The China Experience: Ten Days in Beijing with Nine Tech Students
I just spent ten days in Beijing, working with nine technology students from Chinese International School in what started out as a series of seminars on how tech and business works in China and ended with four teams of kids pitching startup ideas to members of Hillhouse Capital, one of the most well-known venture capital companies in the country.
But before I get to that day, a little background.
About a year ago, I was asked by an alumna from Chinese International School if I would be interested in taking a look at a job description for an open position. The title of the job was “Director of Connected Learning.”
I skimmed the first paragraph and I actually thought of someone else who might be perfect for the job and gave the description to his boss, who had recently been looking for his replacement after the contract job he was in previously ended.
That person called me back and said, “Did you actually read this? Read this.”
I read it.
What I thought was an IT person’s job was actually the beginning of what has become a huge push from within the school to pair liberal arts and humanities education with a deep dive training program in coding, technology, hardware and business / design thinking. All driven by moi. And about 200 other people who I have been fortunate enough to meet along the way, from teachers and headmasters, to investors and hardware geeks.
We all share a common vision.
We want to help highly driven and creative curious secondary school students to connect to a world — and solve problems in a world — that is increasingly defined by three things:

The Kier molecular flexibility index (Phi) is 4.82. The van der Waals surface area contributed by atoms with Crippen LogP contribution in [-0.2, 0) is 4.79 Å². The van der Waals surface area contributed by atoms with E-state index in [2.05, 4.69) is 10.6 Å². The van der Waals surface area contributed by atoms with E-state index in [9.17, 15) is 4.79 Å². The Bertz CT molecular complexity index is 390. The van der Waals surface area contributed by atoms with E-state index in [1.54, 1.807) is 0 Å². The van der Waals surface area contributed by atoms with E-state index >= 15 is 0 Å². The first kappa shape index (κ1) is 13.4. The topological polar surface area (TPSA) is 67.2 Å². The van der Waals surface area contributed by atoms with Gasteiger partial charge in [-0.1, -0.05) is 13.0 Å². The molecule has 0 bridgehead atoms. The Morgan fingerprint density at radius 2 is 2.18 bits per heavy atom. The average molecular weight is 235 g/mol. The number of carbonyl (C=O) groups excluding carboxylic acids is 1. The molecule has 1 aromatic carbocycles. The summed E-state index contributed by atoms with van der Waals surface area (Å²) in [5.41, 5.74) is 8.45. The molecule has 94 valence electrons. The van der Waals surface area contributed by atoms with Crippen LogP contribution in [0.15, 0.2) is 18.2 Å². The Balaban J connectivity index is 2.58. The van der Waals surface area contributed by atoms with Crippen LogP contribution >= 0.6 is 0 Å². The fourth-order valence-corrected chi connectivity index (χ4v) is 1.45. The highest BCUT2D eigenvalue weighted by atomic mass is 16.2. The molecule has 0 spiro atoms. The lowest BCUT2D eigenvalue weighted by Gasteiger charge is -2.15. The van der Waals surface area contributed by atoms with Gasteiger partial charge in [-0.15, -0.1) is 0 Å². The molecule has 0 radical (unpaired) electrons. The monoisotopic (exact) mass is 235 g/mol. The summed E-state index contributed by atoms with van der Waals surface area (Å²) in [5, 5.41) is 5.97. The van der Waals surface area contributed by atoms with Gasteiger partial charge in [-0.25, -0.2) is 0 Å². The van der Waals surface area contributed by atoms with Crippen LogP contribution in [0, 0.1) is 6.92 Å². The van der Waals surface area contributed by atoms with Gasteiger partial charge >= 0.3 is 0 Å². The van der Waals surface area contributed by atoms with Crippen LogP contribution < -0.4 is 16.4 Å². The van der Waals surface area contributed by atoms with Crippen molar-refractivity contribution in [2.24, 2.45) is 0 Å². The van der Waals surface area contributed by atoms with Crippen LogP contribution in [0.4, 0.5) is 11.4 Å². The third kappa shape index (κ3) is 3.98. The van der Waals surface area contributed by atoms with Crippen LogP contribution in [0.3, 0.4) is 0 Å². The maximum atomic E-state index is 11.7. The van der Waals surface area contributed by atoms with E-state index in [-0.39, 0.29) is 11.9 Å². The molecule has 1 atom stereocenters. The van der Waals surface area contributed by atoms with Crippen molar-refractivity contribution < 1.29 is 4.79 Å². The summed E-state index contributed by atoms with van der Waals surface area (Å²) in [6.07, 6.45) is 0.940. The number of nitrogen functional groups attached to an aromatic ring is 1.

- Devices, technology, hardware, software, code and information is developing faster, more efficiently, and at a rate that is impossible for humans to manage alone, and will cause a positive domino effect of innovations, especially in China, as people unlock ways to use these things.
- Information networks will be fragmented by income levels, distances and conflicts, making it certain that those immediately near you — your friends, partners, classmates — might not be the only people you need to work with. People with incredibly diverse backgrounds will be essential to your work, but you will have to find them yourself, continually.
- For a growing majority, people will not “show up to work” each day to solve corporate problems, but tech-minded people with a humanities background will be able to search and discover problems and offer solutions to serve others on a continual basis through continual improvisations and iteration.
The mission at Chinese International School is to take something called the Connected Learning Initiative (CLI) and prepare students to work in this world by augmenting three actions under the umbrella of liberal arts and tech training:
- Tackle hard problems that help the communities they live in, in a collaborative and empathic manner.
- Find experts, colleagues, co-founders through network and tech solutions.
- Stay ahead of innovation, learning as much as they can to be leaders, rather than followers in STEM.
So that takes us to China. Over the past ten days, I have been taking a small group of nine students to some of the most important companies in China today. Some of the companies are chip companies, robotics companies, search engine companies, companies making autonomous vehicles.
All of them are led by CEOs and engineering teams that saw the value in sitting down with students and teaching them how people at this level of the technology ecosystem make decisions, design products, and ship.
A Typical Day Turns Into a Three Day Hackathon
About six days into the experience, and after having a few tutoring sessions in coding for AI, we announced that over the next three days all of the students would need to put together a product idea that they would have to pitch to investors.